The theme of 2022’s World Mental Health Day, set by the World Federation for Mental Health, is ‘Make mental health and wellbeing for all a global priority‘. In an often unequal and changeable world, it is important that each of us are able to look after our own mental health, while passing on ideas and techniques to those around us.
Self-care is an important part of how we manage our mental health. As each of us face challenges, we develop strategies to help handle stress and protect our wellbeing.
Below are some tips, from the NHS and mental health charities, which can be helpful self-care reminders to ourselves and those around us:
Stay aware of your mental health
If you know what helps your mental health, let others know too. Tell your friends and family how they can support you and encourage them to let you know how you can best support them.
Keep a mood diary
Tracking your mood can help you find out what makes you feel better or worse. This can help empower you to make good decisions for yourself and avoid situations which negatively impact your mental health.
Seeing friends and family can have a great positive impact on your mental health. If this isn’t possible, a phone call or even a text can make you feel connected and less isolated.
If this isn’t possible, events in your community, or university events can help you meet new people, who may be feeling the same way you are. We have a list of university resources and events below.
Getting enough rest will help you feel refreshed and help your mind deal with any stresses you encounter during the day. It’s vital that you give yourself some down time.
Get regular exercise
Even a short walk each day can clear your head and help you feel better. If you’re physically disabled, Disability Rights UK provides information about exercises you might be able to do. Alternatively, ask your doctor for advice.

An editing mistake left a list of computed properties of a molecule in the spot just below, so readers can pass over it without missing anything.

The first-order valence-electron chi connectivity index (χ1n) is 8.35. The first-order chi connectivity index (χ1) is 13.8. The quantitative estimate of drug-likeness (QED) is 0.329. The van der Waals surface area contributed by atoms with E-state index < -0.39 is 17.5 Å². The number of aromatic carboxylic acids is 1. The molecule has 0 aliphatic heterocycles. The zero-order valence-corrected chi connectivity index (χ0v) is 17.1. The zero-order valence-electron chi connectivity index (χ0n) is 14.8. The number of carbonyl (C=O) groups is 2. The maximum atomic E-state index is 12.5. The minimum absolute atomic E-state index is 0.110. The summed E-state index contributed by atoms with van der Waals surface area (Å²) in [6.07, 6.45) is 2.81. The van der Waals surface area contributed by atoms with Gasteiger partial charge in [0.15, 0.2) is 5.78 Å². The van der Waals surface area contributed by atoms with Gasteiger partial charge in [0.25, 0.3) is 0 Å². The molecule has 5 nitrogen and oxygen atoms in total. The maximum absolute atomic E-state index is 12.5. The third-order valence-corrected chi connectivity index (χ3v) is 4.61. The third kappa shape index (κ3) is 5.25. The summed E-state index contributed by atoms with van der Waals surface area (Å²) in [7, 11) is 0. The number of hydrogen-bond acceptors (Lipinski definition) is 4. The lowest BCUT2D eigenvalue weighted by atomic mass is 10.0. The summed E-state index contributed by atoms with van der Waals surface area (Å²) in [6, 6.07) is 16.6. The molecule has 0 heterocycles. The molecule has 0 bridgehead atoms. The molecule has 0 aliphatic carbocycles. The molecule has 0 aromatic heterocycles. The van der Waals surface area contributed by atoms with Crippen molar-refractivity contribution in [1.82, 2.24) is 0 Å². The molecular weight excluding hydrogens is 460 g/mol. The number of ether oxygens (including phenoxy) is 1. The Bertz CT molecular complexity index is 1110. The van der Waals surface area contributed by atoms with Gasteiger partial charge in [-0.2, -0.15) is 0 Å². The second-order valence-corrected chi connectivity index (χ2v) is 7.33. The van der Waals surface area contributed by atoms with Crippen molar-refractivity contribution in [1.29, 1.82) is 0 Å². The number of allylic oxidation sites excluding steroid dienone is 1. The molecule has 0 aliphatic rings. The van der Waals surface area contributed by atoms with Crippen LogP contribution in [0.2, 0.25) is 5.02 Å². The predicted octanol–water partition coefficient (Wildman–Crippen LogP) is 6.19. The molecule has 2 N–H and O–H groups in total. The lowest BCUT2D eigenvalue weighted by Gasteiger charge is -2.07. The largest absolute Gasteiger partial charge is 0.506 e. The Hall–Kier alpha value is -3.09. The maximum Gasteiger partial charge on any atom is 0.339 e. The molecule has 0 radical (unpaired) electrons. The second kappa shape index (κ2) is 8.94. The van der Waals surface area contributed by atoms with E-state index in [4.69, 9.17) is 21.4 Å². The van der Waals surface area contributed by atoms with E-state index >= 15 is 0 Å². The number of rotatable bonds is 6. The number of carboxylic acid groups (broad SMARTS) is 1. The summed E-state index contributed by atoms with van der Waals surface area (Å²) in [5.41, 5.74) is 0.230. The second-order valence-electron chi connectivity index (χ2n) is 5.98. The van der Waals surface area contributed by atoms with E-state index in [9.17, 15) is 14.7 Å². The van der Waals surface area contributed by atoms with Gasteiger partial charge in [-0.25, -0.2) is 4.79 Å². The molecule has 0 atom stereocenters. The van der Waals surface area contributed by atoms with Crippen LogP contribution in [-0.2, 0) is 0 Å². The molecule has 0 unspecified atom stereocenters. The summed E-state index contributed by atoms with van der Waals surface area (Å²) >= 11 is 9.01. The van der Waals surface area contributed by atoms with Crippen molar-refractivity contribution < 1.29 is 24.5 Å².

Try to be mindful
Mindfulness – stopping to take notice of what’s going on around and inside you – can be a great way of keeping in touch with yourself. Being aware of how you are feeling at any moment can help you process feelings productively, rather than being caught up in a moment.
Improve your self esteem
Recognise what you’re good at! Are you a good singer? Cook? Friend? If you can engage in the things you are good at, you’re likely to feel better. Encourage those around you to do the same. We all need reminding of what we do well from time to time.
Wellbeing support at the University
The last couple of years has been challenging for everyone. Frightening world events dominate the news, and cost of living may have you feeling stressed and worried.
Or you may be struggling to settle in or get started. While perfectly normal, this can leave you feeling isolated.
The University has many resources available to help, which can be found here: https://www.bristol.ac.uk/students/support/wellbeing/
Self help ideas can be found here: https://www.bristol.ac.uk/students/support/wellbeing/self-help/
PROJECT:TALK are running a range of support activities, from 1 to 1 phone calls, to targeted group talks: https://www.projecttalk.org.uk/bristol-peer-support
Student Minds offer a range of resources: https://www.studentminds.org.uk/
Emergency support is available here: https://www.bristol.ac.uk/students/support/wellbeing/emergency-help/
Researchers and autistic students at our Elizabeth Blackwell Institute have produced an online infographic, highlighting some of the challenges faced by autistic students and a suite of resources available for students, families and staff: https://bristol.ac.uk/blackwell/media/autism-infographic/